My son now manages his diabetes his way. I don’t test him.  Rarely do I know what his blood sugar levels look like.  I can’t tell you his insulin to carbohydrate ratio or even his basal rates. Diabetes is his disease to handle now.

It hasn’t all been perfect. There have been stumbles along the way.  I still remain there to help when asked.  We discuss carb counts or extended boluses.  I still do site changes when required. Seventeen years later, we are both finding our way  but he is healthy and thriving.  I can ask for nothing more…except a cure of course.


Happy Thanksgiving

Today is Thanksgiving Day for those of us living in Canada.  Its a lovely fall day, with the leaves changing color and just a slight sharpness in the air.  Its a day that I use to refocus on the positives in my life.  For many years, I have tried to practice gratitude–you know that practice of stopping at the end of each day and count out ten things that you are grateful for? At this point in my life, I simply try to remember at least two things each night before I go to sleep. 

There are many more than two or even tens things to be thankful for of course.  I truly appreciate a warm bed, a roof over my head, clean drinking water and a hot shower each morning.  There other things to learn more of like access to medical attention, a good dentist and a lovely orthodontist that are also blessings in our lives. 

Living with diabetes there are a few different things that I remain grateful for like the support of family and friends.  As well as the support of friends who have become like family.  The support of those people who “get it” and are there for me no matter what. The support of those people who work hard to learn and try to “get it”.  Their efforts mean just as much.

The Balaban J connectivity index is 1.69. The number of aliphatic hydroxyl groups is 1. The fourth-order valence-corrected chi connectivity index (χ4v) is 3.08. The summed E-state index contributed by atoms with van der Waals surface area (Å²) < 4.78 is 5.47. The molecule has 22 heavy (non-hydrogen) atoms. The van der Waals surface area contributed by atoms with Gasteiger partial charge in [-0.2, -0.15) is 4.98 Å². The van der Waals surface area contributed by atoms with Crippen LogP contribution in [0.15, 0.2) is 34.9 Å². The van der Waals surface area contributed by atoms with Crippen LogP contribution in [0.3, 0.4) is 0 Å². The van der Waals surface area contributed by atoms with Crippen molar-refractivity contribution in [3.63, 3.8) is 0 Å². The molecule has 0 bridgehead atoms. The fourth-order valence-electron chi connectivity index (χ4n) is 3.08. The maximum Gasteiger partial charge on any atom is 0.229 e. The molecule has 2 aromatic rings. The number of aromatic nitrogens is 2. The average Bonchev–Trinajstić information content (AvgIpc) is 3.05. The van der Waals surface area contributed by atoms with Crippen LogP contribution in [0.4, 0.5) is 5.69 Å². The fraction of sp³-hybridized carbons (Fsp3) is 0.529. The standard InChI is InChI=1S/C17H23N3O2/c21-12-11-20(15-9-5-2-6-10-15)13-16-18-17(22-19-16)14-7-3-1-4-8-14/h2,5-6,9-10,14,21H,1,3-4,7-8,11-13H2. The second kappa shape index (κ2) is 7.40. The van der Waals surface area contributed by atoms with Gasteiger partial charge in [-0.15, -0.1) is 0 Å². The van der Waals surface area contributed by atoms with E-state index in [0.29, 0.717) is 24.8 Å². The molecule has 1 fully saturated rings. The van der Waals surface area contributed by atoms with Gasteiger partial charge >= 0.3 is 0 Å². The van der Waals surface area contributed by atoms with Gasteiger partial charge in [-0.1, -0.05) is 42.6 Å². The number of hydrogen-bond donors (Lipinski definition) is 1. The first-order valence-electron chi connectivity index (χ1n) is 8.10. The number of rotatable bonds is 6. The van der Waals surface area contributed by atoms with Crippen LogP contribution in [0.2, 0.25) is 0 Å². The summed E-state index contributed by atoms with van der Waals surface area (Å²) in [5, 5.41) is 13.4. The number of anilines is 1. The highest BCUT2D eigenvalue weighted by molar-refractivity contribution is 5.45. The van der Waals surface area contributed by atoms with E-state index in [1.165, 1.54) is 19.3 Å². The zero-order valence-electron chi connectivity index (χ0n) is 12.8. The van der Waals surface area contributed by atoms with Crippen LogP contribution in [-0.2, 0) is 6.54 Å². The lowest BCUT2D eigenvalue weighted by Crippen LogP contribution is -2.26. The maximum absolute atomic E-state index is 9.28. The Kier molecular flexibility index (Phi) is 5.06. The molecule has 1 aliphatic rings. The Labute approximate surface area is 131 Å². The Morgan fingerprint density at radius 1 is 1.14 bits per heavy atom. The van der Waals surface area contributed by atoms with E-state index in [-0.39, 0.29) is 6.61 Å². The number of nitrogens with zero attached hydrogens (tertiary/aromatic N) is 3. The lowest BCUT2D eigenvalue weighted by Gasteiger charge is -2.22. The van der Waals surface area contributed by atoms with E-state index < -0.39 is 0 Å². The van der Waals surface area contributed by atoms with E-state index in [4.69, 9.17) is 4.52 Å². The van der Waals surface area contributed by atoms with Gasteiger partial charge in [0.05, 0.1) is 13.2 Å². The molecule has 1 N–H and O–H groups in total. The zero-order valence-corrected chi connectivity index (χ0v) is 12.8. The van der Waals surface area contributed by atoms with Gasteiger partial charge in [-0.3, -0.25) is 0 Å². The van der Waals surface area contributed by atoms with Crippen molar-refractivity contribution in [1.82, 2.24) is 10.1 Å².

I am grateful for the work of Sir Frederick Banting, who’s insulin allows my son to lead an active “normal” life.  The genius who created our “Sirius Black” insulin pump that lent a new level of flexibility to our lives.  The companies who worked to make glucometers provide results in a mere 5 seconds.

I appreciate the hair color companies more and more after each stubborn low.  Without them, my hair would be a lovely shade of white by now.  I also appreciate the makers of the Olay products and the various foundations used to keep the stress lines at bay and poly fill in those that make it through.

We often curse diabetes.  Nightly we pray for a cure.  We beg for a day without injections, testing, fighting, and fear.  Today is a day to be thankful. 

It is a time to be thankful for the work of so many who make our lives just that much easier. The people who have advanced our science to make it possible for my son and others to live longer, more fulfilling lives.  The people who fight for equality in schools and in the workforce for people living with diabetes.  Its a day to be greatful for the people who work hard to raise the money for research and those who use their know how to one day cure this disease.  Today is a day to refocus, to count the blessings brought to us by diabetes and the wonderful advances that have made our lives just a little better than it could have been.

Happy Thanksgiving everyone!